Helping the Australian Bush survive invasive honeysuckle


An Environmental science degree is different at every university. Studying at the ANU I am very lucky to be exposed to all different kinds of teaching, from classroom theory to working in the field and everything in between. In saying this, the degree is so broad that there remain to be infinite opportunities and experiences which we as students are sent out on our own to find.

At ANU I am a part of a society called ANU Intrepid Landcare and this group provides opportunities for students from all academic backgrounds to participate in Landcare and conservation work. I took this opportunity to do some biodiversity conservation. A family in Araluen has a property which is ecologically significant as it is home to several native Australian species. On the property, there are various Eucalypts and lots of native understorey, as well as other native trees and plants. However, the property also plays host to an overwhelming amount of honeysuckle.

I learnt a lot about this species from our host family. They taught me, from their own experience, all about the weed itself and what they found to be the best methods for removal.

Japanese honeysuckle is a deciduous climbing weed and is capable of outcompeting a majority of native Australia vegetation. The plant is an invasive species, and having learnt about the significance of invasive species in Phil Gibbon’s course Biodiversity Conservation, the importance of its removal was clear. If the weed outcompetes native vegetation this will lead to further spreading of the weed, habitat loss for native species, as well as loss of food and risk to animals and humans as the weed can be slightly poisonous. This weed in particular poses a high risk as it can reshoot from any point along its stem and hence simply cutting it is not effective. In the woodland and forest landscape at the property our host family have done an amazing job of fighting the weed and keeping its impact low, however, it was still very present and that is why we were there – to help remove it! First thing was first though: what does honeysuckle look like? None of us actually knew, and in order to be able to remove it, learning was vital.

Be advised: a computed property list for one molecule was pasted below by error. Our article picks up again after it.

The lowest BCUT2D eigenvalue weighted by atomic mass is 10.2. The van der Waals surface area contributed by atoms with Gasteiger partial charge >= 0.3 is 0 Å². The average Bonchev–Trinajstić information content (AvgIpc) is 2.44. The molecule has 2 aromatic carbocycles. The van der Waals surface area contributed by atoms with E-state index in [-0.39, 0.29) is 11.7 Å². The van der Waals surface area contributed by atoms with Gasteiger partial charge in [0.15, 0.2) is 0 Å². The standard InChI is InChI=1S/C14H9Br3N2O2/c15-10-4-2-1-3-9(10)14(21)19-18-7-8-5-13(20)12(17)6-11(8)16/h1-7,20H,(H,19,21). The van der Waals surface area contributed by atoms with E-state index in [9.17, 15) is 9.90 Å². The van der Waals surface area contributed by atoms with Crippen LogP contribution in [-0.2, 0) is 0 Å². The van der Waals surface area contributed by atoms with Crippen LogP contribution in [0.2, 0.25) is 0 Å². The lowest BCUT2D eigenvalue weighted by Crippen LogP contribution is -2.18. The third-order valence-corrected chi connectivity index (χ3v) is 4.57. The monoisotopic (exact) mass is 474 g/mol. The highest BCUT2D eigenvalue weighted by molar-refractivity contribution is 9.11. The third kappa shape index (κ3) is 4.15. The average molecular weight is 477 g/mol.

In order to learn, we were taken out into a patch of the landscape where the weed was prominent and each had a look at the plant at different stages of growth. We were primarily looking for sprouts as it is easiest to cut off at a young age, although there were patches of significant growth which I can most accurately describe as a giant birds nest.

This is an example of the dense honeysuckle.

Just about the whole ground cover in this area was honeysuckle!

Once we were able to identify the weed we were introduced to the Bradley Method of weeding. More information about the Bradley Method can be found here – – but it basically involves starting from the outside, i.e. the areas of vegetation which are not too affected, and working your way in towards the areas of dense weeds. This method is useful when tackling an area that is already host to established weeds.

Once all the talking was out of the way, the best way to properly learn what we had to do was to start doing it. Splitting in to groups to work on different sides of the site we made a start attacking the weed. While the Bradley method defines the direction in which we would work, the actual nature of the work varied from cutting and poisoning to simply pulling, and pulling, and pulling on the weed until we eventually found the end and could pull it out of the ground. With these especially long pieces of the weed we would roll them up and hang them on surrounding trees. It was a matter of practicality but it gave the whole landscape a kind of spooky feel to it.

The weeds felt endless, especially in the most dense patches it felt like we were weeding for hours and making no progress. It was only when we looked back on photos of the site before we had started that we saw how much of an impact we had made.

Following our hard work, our wonderful hosts rewarded us with afternoon tea and a bonfire, which also provided a great opportunity for reflection. We were able to talk to our peers and our hosts and discuss what we had achieved over the day and what impact we had had.

During this time, a few key take home points came to mind. One of our hosts pointed out to us that without the help of Intrepid Landcare what we achieved would have taken months. This really highlights the importance of coming together and working hard for conservation. If the hours aren’t put in in the field, no matter how many policies are changed or management plans are released, change will not happen.

Another was how much I learnt in the field. I have never been incapable of learning in the classroom, although I have found that both on field trips and in this context I have learnt so much more from hands on work, and from putting the theory in to practice. This is a point that I would like to highlight. It makes such a difference having the experience of completing hands on work in the field and can really positively influence  decision making in the classroom and office, and so with this in mind I would recommend to everyone working in environmental science to every now and then put down the pen and paper (or more aptly for 2017, close your laptop) and go outside and get your hands dirty.



About Biodiversity Conservation Blog

I am an Associate Professor at The Australian National University and convene a (very awesome) course called Biodiversity Conservation. Myself and students in the course contribute to this blog.
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1 Response to Helping the Australian Bush survive invasive honeysuckle

  1. Love your bold quote about there being no substitute to hours in the field. Phil

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